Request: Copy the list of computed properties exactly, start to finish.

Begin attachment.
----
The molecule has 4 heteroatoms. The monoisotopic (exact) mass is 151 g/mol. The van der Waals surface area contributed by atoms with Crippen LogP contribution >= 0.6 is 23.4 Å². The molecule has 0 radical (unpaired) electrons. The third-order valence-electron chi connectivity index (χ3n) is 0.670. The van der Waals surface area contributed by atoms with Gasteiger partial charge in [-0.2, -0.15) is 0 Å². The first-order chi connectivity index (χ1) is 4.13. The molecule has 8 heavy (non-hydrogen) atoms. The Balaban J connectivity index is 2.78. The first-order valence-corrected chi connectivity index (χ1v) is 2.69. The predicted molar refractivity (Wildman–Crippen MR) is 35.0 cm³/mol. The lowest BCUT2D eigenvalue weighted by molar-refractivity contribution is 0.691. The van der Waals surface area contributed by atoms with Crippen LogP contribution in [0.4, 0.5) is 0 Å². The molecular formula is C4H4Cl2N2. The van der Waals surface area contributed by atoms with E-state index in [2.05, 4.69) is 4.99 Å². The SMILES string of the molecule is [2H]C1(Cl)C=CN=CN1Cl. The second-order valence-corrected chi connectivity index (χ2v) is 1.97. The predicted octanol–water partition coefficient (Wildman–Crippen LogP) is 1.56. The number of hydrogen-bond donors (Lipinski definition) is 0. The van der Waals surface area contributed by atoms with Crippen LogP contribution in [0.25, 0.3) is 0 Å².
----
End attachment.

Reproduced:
The molecule has 4 heteroatoms. The monoisotopic (exact) mass is 151 g/mol. The van der Waals surface area contributed by atoms with Crippen LogP contribution >= 0.6 is 23.4 Å². The molecule has 0 radical (unpaired) electrons. The third-order valence-electron chi connectivity index (χ3n) is 0.670. The van der Waals surface area contributed by atoms with Gasteiger partial charge in [-0.2, -0.15) is 0 Å². The first-order chi connectivity index (χ1) is 4.13. The molecule has 8 heavy (non-hydrogen) atoms. The Balaban J connectivity index is 2.78. The first-order valence-corrected chi connectivity index (χ1v) is 2.69. The predicted molar refractivity (Wildman–Crippen MR) is 35.0 cm³/mol. The lowest BCUT2D eigenvalue weighted by molar-refractivity contribution is 0.691. The van der Waals surface area contributed by atoms with Crippen LogP contribution in [0.4, 0.5) is 0 Å². The molecular formula is C4H4Cl2N2. The van der Waals surface area contributed by atoms with E-state index in [2.05, 4.69) is 4.99 Å². The SMILES string of the molecule is [2H]C1(Cl)C=CN=CN1Cl. The second-order valence-corrected chi connectivity index (χ2v) is 1.97. The predicted octanol–water partition coefficient (Wildman–Crippen LogP) is 1.56. The number of hydrogen-bond donors (Lipinski definition) is 0. The van der Waals surface area contributed by atoms with Crippen LogP contribution in [0.25, 0.3) is 0 Å².